the buzzing covers the words, and at every try I am absolutely，
We set out from Brest without sending any letter to announce our coming.
When we arrived near Varenne we alighted from the post-chaise and, ordering the driver to proceed by the longest road to Saint-Severe, took a short cut through the woods. As soon as I saw the trees in the park raising their venerable heads above the copses like a solemn phalanx of druids in the middle of a prostrate multitude, my heart began to beat so violently that I was forced to stop.
"Well," said Marcasse, turning round with an almost stern expression, as if he would have reproached me for my weakness.
But a moment later I saw that his own face, too, was betraying unexpected emotion. A plaintive whining and a bushy tail brushing against his legs had made him start. He uttered a loud cry on seeing Blaireau. The poor animal had scented his master from afar, and had rushed forward with all the speed of his first youth to roll at his feet. For a moment we thought he was going to die there, for he remained motionless and convulsed, as it were, under Marcasse's caressing hand; then suddenly he sprang up, as if struck with an idea worthy of a man, and set off with the speed of lightning in the direction of Patience's hut.
"Yes, go and tell my friend, good dog!" exclaimed Marcasse; "a better friend than you would be more than man."
He turned towards me, and I saw two big tears trickling down the cheeks of the impassive hidalgo.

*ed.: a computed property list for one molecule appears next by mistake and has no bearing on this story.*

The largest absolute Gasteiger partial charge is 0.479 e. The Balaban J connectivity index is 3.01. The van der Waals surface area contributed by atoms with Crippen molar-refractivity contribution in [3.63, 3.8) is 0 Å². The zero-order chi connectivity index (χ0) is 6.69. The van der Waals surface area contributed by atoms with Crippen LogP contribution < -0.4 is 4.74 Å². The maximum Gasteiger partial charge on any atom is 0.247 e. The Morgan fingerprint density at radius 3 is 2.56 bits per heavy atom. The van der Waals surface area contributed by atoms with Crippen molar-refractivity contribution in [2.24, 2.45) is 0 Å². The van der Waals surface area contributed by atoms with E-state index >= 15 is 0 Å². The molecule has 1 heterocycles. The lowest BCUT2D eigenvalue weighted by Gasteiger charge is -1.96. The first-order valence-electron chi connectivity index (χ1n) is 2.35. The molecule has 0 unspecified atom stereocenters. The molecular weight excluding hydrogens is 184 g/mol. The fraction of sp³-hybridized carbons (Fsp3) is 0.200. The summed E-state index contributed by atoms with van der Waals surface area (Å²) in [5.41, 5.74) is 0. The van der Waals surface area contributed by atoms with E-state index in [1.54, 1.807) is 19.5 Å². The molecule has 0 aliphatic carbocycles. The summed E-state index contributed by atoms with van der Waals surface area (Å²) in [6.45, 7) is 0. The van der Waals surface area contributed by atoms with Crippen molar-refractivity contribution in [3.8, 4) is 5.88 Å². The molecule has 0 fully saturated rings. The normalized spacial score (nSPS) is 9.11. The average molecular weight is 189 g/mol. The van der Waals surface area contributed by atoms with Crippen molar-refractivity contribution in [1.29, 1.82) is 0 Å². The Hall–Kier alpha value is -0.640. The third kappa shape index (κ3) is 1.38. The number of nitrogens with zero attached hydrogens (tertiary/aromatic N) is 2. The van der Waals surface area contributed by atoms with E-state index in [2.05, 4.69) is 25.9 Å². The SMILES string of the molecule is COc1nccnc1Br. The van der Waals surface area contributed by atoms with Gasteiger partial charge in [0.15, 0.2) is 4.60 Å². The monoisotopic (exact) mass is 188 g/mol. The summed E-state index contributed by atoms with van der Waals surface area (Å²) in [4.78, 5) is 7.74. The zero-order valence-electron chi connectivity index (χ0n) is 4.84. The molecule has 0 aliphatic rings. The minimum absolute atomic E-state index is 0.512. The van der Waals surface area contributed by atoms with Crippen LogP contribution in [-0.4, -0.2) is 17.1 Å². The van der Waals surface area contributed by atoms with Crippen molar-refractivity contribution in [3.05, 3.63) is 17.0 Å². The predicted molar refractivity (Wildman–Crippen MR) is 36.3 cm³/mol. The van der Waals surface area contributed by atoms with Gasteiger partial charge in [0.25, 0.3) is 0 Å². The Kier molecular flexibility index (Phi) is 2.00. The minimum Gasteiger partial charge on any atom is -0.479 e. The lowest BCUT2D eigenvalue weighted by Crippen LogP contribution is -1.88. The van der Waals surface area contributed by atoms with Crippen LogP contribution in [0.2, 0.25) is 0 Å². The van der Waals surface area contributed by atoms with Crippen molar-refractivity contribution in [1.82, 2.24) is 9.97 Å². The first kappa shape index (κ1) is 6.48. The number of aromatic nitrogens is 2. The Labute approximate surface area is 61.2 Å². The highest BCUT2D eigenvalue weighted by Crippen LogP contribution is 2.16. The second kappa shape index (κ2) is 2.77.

We hastened our steps till we reached the hut. It had undergone striking improvements; a pretty rustic garden, inclosed by a quickset hedge with a bank of stones behind, extended round the little house. The approach to this was no longer a rough little path, but a handsome walk, on either side of which splendid vegetables stretched out in regular rows, like an army in marching order. The van was composed of a battalion of cabbages; carrots and lettuces formed the main body; and along the hedge some modest sorrel brought up the rear. Beautiful apple-trees, already well grown, spread their verdant shade above these plants; while pear-trees, alternately standards and espaliers, with borders of thyme and sage kissing the feet of sunflowers and gilliflowers, convicted Patience of a strange return to ideas of social order, and even to a taste for luxuries.
The change was so remarkable that I thought I should no longer find Patience in the cottage. A strange feeling of uneasiness began to come over me; my fear almost turned into certainty when I saw two young men from the village occupied in trimming the espaliers. Our passage had lasted more than four months, and it must have been quite six months since we had had any news of the hermit. Marcasse, however, seemed to feel no fear; Blaireau had told him plainly that Patience was alive, and the footmarks of the little dog, freshly printed in the sand of the walk, showed the direction in which he had gone. Notwithstanding, I was so afraid of seeing a cloud come over the joy of this day, that I did not dare to question the gardeners about Patience. Silently I followed the hidalgo, whose eyes grew full of tears as they gazed upon this new Eden, and whose prudent mouth let no sound escape save the word "change," which he repeated several times.
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